There are many noteworthy aspect to this decision, which I am still digesting. Among other things, the Court held that the Authorization for the Use of Military Force (AUMF) did not override existing legal requirements, particularly the Uniform Code of Military Justice and the Geneva Conventions, regarding the establishment and conduct of military commissions. The Court also ruled that the Geneva Conventions apply to persons detained in the Afghan conflict.

Both of these rulings could have much wider implications. The AUMF is one of two arguments used by the President to justify bypassing the Foreign Intelligence Surveillance Act (FISA) warrant requirements in connection with domestic electronic surveillance. The President has argued that FISA can be ignored if another law provides authority for wiretapping and that AUMF provides that separate authority. Hamdan casts serious, but not absolute, doubt on that argument. While there are some other issues involved, there is good reason to think that if AUMF doesn't provide a separate statutory authority to try enemy prisoners it doesn't provide statutory authority to wiretap. That leaves only the President's second argument, that the Commander in Chief authority gives him uncontrollable and unreviewable authority to do whatever he deems necessary in furtherance of that authority. That argument also took a big hit.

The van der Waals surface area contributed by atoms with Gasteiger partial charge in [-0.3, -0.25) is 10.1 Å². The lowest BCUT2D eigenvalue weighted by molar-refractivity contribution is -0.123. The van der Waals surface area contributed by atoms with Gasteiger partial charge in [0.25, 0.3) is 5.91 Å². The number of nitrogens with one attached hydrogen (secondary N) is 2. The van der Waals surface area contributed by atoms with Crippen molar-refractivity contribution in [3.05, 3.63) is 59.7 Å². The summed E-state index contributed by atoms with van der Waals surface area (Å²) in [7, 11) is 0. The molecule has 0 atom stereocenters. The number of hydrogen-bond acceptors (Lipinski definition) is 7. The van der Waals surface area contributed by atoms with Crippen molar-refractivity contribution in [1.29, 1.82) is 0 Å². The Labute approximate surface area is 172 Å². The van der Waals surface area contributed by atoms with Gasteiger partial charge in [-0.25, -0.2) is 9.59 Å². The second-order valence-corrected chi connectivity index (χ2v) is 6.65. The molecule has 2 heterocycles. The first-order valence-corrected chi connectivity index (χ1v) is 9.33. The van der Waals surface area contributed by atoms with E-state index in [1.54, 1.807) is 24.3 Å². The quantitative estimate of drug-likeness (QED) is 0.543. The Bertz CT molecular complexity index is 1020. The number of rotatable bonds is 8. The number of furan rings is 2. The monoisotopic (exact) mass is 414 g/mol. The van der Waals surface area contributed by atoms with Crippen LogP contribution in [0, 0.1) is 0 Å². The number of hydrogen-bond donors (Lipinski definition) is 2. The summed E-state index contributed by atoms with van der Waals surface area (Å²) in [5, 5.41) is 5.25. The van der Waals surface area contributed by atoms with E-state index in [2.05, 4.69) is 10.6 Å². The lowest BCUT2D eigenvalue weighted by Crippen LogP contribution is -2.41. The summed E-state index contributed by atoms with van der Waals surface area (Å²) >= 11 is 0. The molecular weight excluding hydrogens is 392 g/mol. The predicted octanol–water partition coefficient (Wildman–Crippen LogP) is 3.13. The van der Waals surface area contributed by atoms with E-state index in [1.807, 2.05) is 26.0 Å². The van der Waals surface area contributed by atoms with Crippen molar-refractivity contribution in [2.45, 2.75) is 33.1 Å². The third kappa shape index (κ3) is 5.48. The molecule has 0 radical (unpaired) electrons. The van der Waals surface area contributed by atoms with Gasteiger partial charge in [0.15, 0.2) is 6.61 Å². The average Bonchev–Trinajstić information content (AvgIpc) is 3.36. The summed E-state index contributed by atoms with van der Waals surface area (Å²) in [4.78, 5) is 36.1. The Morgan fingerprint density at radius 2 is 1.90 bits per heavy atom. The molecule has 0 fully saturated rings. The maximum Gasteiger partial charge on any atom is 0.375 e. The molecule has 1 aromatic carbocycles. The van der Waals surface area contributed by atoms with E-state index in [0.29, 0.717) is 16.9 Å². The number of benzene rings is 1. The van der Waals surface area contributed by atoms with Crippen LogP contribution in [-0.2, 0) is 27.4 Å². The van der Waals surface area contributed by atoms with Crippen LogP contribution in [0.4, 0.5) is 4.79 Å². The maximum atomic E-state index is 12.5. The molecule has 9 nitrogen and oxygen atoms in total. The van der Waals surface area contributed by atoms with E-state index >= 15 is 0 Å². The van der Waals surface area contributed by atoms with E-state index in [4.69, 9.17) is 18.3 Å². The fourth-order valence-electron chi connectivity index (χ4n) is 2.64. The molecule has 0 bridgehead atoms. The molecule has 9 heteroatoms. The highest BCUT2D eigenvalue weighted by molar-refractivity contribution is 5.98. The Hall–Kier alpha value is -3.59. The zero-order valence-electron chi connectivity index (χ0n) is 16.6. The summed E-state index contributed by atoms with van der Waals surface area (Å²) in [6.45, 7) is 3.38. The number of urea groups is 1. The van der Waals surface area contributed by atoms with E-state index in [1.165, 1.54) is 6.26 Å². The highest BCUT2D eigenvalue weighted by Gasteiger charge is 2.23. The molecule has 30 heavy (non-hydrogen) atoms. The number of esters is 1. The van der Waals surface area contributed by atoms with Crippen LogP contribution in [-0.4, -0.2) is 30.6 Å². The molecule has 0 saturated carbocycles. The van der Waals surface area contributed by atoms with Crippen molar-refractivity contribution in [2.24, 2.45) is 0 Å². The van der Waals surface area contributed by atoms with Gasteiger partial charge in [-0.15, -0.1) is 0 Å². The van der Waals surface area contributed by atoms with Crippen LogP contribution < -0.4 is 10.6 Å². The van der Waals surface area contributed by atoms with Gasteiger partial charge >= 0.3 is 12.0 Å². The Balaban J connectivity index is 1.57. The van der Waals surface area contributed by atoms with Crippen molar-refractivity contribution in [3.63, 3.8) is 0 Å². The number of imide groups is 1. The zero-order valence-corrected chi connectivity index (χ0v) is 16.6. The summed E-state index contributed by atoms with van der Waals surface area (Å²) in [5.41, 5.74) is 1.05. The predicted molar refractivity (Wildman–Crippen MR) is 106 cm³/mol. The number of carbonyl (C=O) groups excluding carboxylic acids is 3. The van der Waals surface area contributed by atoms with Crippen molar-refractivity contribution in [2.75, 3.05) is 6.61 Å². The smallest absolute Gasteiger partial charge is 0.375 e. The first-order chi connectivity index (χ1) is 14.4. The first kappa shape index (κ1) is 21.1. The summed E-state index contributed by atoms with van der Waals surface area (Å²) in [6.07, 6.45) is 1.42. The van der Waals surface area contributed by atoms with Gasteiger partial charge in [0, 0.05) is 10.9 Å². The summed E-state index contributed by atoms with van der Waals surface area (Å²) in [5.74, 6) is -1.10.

The same two legal arguments undergird the President's torture policies and practices and are similarly in jeopardy.

Hamdan could well mean that the Administration's torture policies and practices are not only illegal but also criminal and that the extra-judicial wiretapping outside of the FISA Court is similarly illegal and criminal.

Wednesday, June 21, 2006

Public Financing - A Different Approach

This recent poll indicating there is widespread support for public financing of elections caused me to dust off an idea that's been floating in my brain for a decade. I'm not just talking about Presidential elections, but Congressional elections as well. The main legal problem with any public financing scheme is how to make it mandatory and and still avoid Constitutional challenges by those who want to contribute to candidates.